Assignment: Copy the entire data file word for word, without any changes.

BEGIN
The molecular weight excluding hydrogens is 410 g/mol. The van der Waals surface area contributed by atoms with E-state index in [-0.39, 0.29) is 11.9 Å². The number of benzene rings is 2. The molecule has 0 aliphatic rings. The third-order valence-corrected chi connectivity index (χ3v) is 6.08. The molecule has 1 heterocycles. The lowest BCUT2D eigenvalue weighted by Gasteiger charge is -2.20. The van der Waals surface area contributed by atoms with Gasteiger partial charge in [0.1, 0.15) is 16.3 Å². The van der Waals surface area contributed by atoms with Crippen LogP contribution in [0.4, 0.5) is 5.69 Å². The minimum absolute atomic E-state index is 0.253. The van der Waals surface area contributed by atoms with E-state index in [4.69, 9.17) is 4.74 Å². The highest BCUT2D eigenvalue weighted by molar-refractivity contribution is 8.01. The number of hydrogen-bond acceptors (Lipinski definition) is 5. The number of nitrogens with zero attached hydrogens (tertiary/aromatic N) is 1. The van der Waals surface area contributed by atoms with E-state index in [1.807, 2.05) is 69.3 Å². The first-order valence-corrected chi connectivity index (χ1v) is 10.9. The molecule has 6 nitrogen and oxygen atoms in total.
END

The molecular weight excluding hydrogens is 410 g/mol. The van der Waals surface area contributed by atoms with E-state index in [-0.39, 0.29) is 11.9 Å². The number of benzene rings is 2. The molecule has 0 aliphatic rings. The third-order valence-corrected chi connectivity index (χ3v) is 6.08. The molecule has 1 heterocycles. The lowest BCUT2D eigenvalue weighted by Gasteiger charge is -2.20. The van der Waals surface area contributed by atoms with Gasteiger partial charge in [0.1, 0.15) is 16.3 Å². The van der Waals surface area contributed by atoms with Crippen LogP contribution in [0.4, 0.5) is 5.69 Å². The minimum absolute atomic E-state index is 0.253. The van der Waals surface area contributed by atoms with E-state index in [4.69, 9.17) is 4.74 Å². The highest BCUT2D eigenvalue weighted by molar-refractivity contribution is 8.01. The number of hydrogen-bond acceptors (Lipinski definition) is 5. The number of nitrogens with zero attached hydrogens (tertiary/aromatic N) is 1. The van der Waals surface area contributed by atoms with E-state index in [1.807, 2.05) is 69.3 Å². The first-order valence-corrected chi connectivity index (χ1v) is 10.9. The molecule has 6 nitrogen and oxygen atoms in total.